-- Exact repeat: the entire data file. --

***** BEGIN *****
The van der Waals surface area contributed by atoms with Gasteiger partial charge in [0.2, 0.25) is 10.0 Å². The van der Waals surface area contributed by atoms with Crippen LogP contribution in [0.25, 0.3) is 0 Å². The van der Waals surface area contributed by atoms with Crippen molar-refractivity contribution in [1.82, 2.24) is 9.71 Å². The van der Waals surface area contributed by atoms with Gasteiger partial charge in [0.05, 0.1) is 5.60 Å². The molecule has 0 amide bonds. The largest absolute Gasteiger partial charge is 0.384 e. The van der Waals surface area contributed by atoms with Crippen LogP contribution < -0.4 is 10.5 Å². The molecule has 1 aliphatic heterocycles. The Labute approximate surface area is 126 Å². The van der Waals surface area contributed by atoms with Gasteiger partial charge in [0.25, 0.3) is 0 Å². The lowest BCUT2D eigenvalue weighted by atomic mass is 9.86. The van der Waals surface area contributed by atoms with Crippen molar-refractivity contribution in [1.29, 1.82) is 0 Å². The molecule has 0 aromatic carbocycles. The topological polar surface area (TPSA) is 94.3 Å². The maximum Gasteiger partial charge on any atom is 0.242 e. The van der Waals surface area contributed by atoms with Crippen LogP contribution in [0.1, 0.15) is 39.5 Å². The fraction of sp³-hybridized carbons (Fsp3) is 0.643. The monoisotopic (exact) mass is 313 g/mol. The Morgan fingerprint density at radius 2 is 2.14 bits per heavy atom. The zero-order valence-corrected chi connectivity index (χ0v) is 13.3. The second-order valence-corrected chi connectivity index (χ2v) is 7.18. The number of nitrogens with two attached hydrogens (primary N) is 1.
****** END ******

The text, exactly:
The van der Waals surface area contributed by atoms with Gasteiger partial charge in [0.2, 0.25) is 10.0 Å². The van der Waals surface area contributed by atoms with Crippen LogP contribution in [0.25, 0.3) is 0 Å². The van der Waals surface area contributed by atoms with Crippen molar-refractivity contribution in [1.82, 2.24) is 9.71 Å². The van der Waals surface area contributed by atoms with Gasteiger partial charge in [0.05, 0.1) is 5.60 Å². The molecule has 0 amide bonds. The largest absolute Gasteiger partial charge is 0.384 e. The van der Waals surface area contributed by atoms with Crippen LogP contribution < -0.4 is 10.5 Å². The molecule has 1 aliphatic heterocycles. The Labute approximate surface area is 126 Å². The van der Waals surface area contributed by atoms with Gasteiger partial charge in [0.25, 0.3) is 0 Å². The lowest BCUT2D eigenvalue weighted by atomic mass is 9.86. The van der Waals surface area contributed by atoms with Crippen molar-refractivity contribution in [1.29, 1.82) is 0 Å². The molecule has 0 aromatic carbocycles. The topological polar surface area (TPSA) is 94.3 Å². The maximum Gasteiger partial charge on any atom is 0.242 e. The van der Waals surface area contributed by atoms with Crippen LogP contribution in [0.1, 0.15) is 39.5 Å². The fraction of sp³-hybridized carbons (Fsp3) is 0.643. The monoisotopic (exact) mass is 313 g/mol. The Morgan fingerprint density at radius 2 is 2.14 bits per heavy atom. The zero-order valence-corrected chi connectivity index (χ0v) is 13.3. The second-order valence-corrected chi connectivity index (χ2v) is 7.18. The number of nitrogens with two attached hydrogens (primary N) is 1.